"What? What is it?" she asked. I opened my mouth to answer, but happened to glance up and notice and cloud of dust coming closer on the road. I stood up and focused on it, and realized that it was coming from a black, roughly garbage truck sized block heading down the road toward us.
"Back to Alpha! Now!" Rick looked back and swore under his breath, and we both helped Jackie to her feet and ran down the hill. I hadn't turned the car off, so as soon as we all dove in I threw Alpha into gear and punched the gas, cutting the wheel to turn around half in the grass while Rick was still pulling his door closed.
13 september 2005
Apparently one of the search engines has satellite maps now, and I was able to track down where we’d been the night before. I had difficulty finding the quarry, or whatever it was, where we saw the standing stones; but I did manage to retrace our steps enough to find the strange field. There was what appeared to be a service road running alongside the railroad at one end of the field, on the side opposite the lights, but what caught my attention were the two large black circles in the grain next to the service road.
I grabbed a notebook and wrote down the coordinates so I could find it again, and went to meet up with Rick and Charles. We cruised around, hung out at the park, basically just killed the day, until Jackie got off work. When we picked her up, I told them what I’d found, and they wanted to see for themselves. We went back to the house and I found the location again. The field, however, looked normal, or at least only slightly altered, with no sign of the marks.
“Are you sure it was here?” Rick asked.
“Yes! They were right there! Look, it even looks a little...off, in the picture.”
“I’m not seeing it.” We argued for a few minutes until I offered to just drive us there so we could check. Having nothing better to do, everyone else agreed, and we piled back into my car and headed out. It took about forty-five minutes, with us stopping for drinks on the way, before we got back to the field. It was after dark, and the fall fog was laying thick on the road. Thick enough that we actually missed the service road and had to turn around and head back. Once we found it, however, we pulled in slowly and watched out the side for any opening in the grain. It didn’t take long before we saw a dark space on the passenger side, and I pulled over.
“Shit, man,” Charles whined. “I dunno about this.”
“You’re gonna do this now?” Rick asked.
“I’m just...it looks pretty dark. Did anyone bring a flashlight?”
“I think I have one in the glove compartment,” I offered, looking to Jackie. She sighed and opened it, pulling out a small maglite. “Yeah, here we go.”
“Great. What do the rest of us use?”
“Are you guys always so prepared for these things?” Jackie asked.
“No, no,” I said, opening my door, “usually we’re also drunk.”
“How you’ve managed to pull this shit off for so long is beyond me. Matteson, you keep your distance.” With that, she stepped out of the car and pulled something out of her pocket. Holding it tight in her hand, she whispered something, and then blew on it. It was then I could see it was a crystal, and it was now glowing like some kind of torch.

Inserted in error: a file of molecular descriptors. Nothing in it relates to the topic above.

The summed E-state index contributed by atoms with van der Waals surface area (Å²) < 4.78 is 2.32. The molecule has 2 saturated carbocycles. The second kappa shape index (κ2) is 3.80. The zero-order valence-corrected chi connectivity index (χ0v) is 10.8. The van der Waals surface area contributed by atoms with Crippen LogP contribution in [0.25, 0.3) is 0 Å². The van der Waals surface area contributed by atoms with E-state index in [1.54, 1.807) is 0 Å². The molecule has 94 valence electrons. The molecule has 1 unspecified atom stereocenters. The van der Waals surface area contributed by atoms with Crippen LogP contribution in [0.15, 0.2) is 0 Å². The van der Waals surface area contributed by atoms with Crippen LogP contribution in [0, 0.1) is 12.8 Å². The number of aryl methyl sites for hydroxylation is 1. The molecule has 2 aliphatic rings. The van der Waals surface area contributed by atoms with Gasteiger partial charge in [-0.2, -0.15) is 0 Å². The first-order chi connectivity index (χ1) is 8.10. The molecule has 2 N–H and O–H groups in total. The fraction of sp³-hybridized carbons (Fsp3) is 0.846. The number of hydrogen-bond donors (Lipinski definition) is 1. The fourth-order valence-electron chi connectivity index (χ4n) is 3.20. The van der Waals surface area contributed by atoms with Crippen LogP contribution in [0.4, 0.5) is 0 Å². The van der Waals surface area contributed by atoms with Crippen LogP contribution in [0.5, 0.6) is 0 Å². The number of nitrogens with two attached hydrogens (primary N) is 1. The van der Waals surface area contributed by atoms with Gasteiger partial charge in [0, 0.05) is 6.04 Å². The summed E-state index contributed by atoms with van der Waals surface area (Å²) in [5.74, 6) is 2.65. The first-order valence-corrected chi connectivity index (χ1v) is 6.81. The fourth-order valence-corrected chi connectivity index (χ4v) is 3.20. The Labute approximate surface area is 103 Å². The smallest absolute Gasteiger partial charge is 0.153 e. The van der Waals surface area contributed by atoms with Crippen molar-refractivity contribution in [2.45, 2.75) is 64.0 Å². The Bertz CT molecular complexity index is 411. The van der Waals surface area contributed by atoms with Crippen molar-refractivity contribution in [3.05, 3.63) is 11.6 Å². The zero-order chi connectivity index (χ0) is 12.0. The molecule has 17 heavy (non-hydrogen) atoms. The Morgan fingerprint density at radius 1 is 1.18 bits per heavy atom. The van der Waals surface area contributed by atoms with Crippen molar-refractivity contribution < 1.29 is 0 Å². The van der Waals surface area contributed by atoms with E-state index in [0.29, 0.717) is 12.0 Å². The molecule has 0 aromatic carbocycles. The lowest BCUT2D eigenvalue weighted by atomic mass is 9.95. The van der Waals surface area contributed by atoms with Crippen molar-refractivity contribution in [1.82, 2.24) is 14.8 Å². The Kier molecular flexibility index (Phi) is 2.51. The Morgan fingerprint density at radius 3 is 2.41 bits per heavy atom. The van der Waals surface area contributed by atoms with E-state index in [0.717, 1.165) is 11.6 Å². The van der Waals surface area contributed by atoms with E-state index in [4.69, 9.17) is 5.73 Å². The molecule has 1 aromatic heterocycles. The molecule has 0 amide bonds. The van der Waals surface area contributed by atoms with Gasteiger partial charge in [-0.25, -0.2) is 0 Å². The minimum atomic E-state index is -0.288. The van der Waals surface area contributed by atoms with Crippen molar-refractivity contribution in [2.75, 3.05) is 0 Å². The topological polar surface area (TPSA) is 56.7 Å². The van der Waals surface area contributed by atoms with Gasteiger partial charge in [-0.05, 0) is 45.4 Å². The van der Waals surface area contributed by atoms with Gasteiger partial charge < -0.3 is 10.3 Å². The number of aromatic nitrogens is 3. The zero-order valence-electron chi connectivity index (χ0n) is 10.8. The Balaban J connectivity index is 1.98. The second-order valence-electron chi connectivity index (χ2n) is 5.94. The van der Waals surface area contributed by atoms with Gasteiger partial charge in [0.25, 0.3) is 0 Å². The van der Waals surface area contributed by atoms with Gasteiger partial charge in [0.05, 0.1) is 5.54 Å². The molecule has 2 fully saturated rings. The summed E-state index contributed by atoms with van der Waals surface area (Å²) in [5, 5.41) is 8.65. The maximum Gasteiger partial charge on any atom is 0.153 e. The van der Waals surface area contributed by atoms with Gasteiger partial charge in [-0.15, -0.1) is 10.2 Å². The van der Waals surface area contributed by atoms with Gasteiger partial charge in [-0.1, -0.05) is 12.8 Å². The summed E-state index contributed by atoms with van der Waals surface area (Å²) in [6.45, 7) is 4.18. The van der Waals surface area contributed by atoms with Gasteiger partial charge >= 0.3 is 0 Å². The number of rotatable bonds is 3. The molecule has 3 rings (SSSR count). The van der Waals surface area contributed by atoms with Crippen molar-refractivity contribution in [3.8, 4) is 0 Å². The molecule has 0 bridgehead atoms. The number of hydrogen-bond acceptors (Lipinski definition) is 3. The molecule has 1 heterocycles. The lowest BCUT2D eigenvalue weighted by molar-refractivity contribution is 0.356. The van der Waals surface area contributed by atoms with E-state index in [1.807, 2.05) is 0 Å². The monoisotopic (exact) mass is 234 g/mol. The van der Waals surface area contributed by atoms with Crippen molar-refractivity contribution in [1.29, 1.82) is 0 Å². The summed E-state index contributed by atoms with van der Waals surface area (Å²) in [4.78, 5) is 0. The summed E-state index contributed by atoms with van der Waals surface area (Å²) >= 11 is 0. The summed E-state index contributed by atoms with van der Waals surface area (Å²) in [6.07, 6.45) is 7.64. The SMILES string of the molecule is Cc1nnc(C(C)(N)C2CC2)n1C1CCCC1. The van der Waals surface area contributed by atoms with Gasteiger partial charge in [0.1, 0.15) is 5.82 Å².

“You gotta teach me how to do that!” Rick said, sidling up to her.
“You don’t have half the will for magic.”
“She’s not wrong,” Charles said, hugging close to her. I pushed the button on my flashlight a couple times, then smacked it until it turned on. When I caught up to the others, they were standing in the middle of a perfect circle, probably about thirty feet across, which had been burned into the field.
“So they...have a fire pit?” Rick offered. “Maybe they burn garbage here?”
“There’s no garbage here. Usually there’d be remnants of something.”
“Maybe they burned, I dunno, paper? Only?”
“Why would they have two of them?” I asked, pointing my flashlight at one side of the circle where it overlapped briefly with another, equally large and equally empty circle.
“Do you guys think this was aliens?” Charles asked. We all turned to look at him, and then Rick began to pinch the bridge of his nose. Jackie lowered her crystal and knelt down to touch the ground.
“No,” Jackie said, flatly. “There was magic here. I can feel it.”
“Would that be better?!” Rick yelled, throwing his arms in the air. “Would you sleep better at night thinking there were alien wizards visiting our farms?”
“At least they’d leave when they’re done,” Charles muttered.
“Can you tell us anything else about it?” I asked Jackie.
“No. Not really. It feels...the magic was recently performed, but it was very, very ancient magic.”
“Awesome. Love ancient magic. Nothing sinister about ancient magic burning giant holes in fields and then having them vanish from satellite pictures. You guys wanna see where this road leads? Maybe it’s related”